Law expert: CHED should follow SC's PhilSAT decision

THE PHILSAT DECISION AND CHED. (Fr. Ranhilio Callangan Aquino;;;

Of course, CHED has nothing to do with the PhilSAT that the Supreme Court passed upon. But what seems to be overlooked by many, including CHED, is that the Supreme Court there enunciated doctrine on the ambit of academic freedom. And because what is sauce for the goose is sauce for the gander (without having to decide which of the two agencies is goose or gander!), the CHED should not consider itself outside the purview of the doctrine laid down on academic freedom. Read more: Ranhilio Callangan Aquino (October 04, 2020). THE PHILSAT DECISION AND CHED.

In an earlier column, I wrote about what the Pimentel case did – and what it did not do. It did not really strike the PhilSAT down. The test can still be administered, and in fact, should be administered, but what score or percentile rating is to qualify the student for admission to law school is not a matter for the LEB to determine by regulation but for each higher education institution in the lawful exercise of academic freedom.

And that is just the first thing CHED must pay heed to, for the National Medical Admission Test s a mandated requirement for admission to the medical program – and the Supreme Court earlier held it to be a constitutional exercise of the police power of the State to ensure that only those who are qualified are admitted to the study of medicine. However, present CHED Memorandum Orders determine the necessary score that medical schools and colleges must exact from candidates for the program. Now, if the Supreme Court rules that the matter of determining “who to teach” falls squarely within the ambit of academic freedom, then CHED really has no business determining by CMO the minimum passing score or grade in the NMAT.

The Court likewise frowned on the LEB regulation that determined the minimum qualification for professors of law as well as deans Euqof law schools and graduate schools of law. Note the nuance: While the Court upheld the master’s degree in law as a “reasonable requirement”, what it struck down as an assault on academic freedom were the consequences LEB had pre-determined for non-compliance. Again, CHED must conform. The Court held that “who should teach” is likewise within the fortress of academic freedom. But CHED Memoranda are replete with minimum requirements for instructors, professors, department chairs and deans of different programs. Why should CHED be allowed to impose disqualifications including the threat of closure of a program while LEB’s prescriptions and sanctions do not pass muster? Equal protection is perhaps one of the most fundamental precepts of our Constitution.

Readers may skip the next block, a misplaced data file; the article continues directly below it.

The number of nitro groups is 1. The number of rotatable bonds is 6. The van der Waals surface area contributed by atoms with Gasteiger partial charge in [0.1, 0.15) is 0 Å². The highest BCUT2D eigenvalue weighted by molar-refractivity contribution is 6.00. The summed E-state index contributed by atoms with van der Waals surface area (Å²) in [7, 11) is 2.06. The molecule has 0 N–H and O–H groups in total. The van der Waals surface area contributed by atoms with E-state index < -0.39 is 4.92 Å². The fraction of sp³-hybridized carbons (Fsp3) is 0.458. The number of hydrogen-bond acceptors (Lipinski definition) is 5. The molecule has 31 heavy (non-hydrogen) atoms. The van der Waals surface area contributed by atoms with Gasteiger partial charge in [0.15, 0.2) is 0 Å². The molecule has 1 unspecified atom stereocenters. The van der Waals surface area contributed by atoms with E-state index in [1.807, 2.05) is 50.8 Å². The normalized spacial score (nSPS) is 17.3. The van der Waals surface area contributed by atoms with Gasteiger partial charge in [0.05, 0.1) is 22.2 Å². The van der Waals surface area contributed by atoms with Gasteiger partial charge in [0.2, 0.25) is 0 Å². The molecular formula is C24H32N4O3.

CHED’s PSGs are still too restrictive, and it seems not to have sunk into the agency that “reasonable supervision” and NOT control is what the Constitution confers upon it. The surfeit of regulation stymies creativity, experimentation and boldness – all of which are essential to the progress of the delivery of instruction. In our pandemic times, because much of higher education is online, even students who are abroad can enroll and take courses. Shall we return to the “normal” when the pandemic is done (if it ever will be done) and submit to innumerable bureaucratic requirements all of which smother higher education institutions before offering our programs to overseas Filipinos or even to foreign students?

If CHED remains insistent about its chokehold over higher education institutions, then perhaps it might be necessary to ask the Supreme Court to compel it to! Read more: Ranhilio Callangan Aquino (October 04, 2020). THE PHILSAT DECISION AND CHED.